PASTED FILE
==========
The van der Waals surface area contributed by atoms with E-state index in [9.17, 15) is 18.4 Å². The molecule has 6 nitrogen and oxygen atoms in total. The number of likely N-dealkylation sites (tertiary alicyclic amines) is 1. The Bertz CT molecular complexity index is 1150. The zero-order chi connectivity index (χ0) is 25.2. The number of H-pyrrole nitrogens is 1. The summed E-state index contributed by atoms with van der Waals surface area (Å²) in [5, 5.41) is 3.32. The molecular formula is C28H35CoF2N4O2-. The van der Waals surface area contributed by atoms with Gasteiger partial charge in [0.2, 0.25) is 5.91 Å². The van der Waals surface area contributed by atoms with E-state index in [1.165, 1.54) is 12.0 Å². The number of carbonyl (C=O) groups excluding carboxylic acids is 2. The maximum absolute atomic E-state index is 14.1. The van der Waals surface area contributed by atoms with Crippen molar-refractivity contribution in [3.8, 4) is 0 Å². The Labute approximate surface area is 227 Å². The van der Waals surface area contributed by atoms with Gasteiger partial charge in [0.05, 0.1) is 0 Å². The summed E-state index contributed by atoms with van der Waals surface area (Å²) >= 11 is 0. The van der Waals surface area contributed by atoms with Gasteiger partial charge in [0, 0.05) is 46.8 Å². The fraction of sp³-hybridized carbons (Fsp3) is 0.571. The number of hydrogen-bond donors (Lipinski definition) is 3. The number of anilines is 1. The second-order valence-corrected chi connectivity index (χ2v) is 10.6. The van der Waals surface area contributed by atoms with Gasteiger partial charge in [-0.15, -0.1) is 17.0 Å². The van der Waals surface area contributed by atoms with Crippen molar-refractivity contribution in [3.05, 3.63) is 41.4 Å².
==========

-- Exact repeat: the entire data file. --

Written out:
The van der Waals surface area contributed by atoms with E-state index in [9.17, 15) is 18.4 Å². The molecule has 6 nitrogen and oxygen atoms in total. The number of likely N-dealkylation sites (tertiary alicyclic amines) is 1. The Bertz CT molecular complexity index is 1150. The zero-order chi connectivity index (χ0) is 25.2. The number of H-pyrrole nitrogens is 1. The summed E-state index contributed by atoms with van der Waals surface area (Å²) in [5, 5.41) is 3.32. The molecular formula is C28H35CoF2N4O2-. The van der Waals surface area contributed by atoms with Gasteiger partial charge in [0.2, 0.25) is 5.91 Å². The van der Waals surface area contributed by atoms with E-state index in [1.165, 1.54) is 12.0 Å². The number of carbonyl (C=O) groups excluding carboxylic acids is 2. The maximum absolute atomic E-state index is 14.1. The van der Waals surface area contributed by atoms with Crippen molar-refractivity contribution in [3.8, 4) is 0 Å². The Labute approximate surface area is 227 Å². The van der Waals surface area contributed by atoms with Gasteiger partial charge in [0.05, 0.1) is 0 Å². The summed E-state index contributed by atoms with van der Waals surface area (Å²) >= 11 is 0. The van der Waals surface area contributed by atoms with Gasteiger partial charge in [0, 0.05) is 46.8 Å². The fraction of sp³-hybridized carbons (Fsp3) is 0.571. The number of hydrogen-bond donors (Lipinski definition) is 3. The number of anilines is 1. The second-order valence-corrected chi connectivity index (χ2v) is 10.6. The van der Waals surface area contributed by atoms with Gasteiger partial charge in [-0.15, -0.1) is 17.0 Å². The van der Waals surface area contributed by atoms with Crippen molar-refractivity contribution in [3.05, 3.63) is 41.4 Å².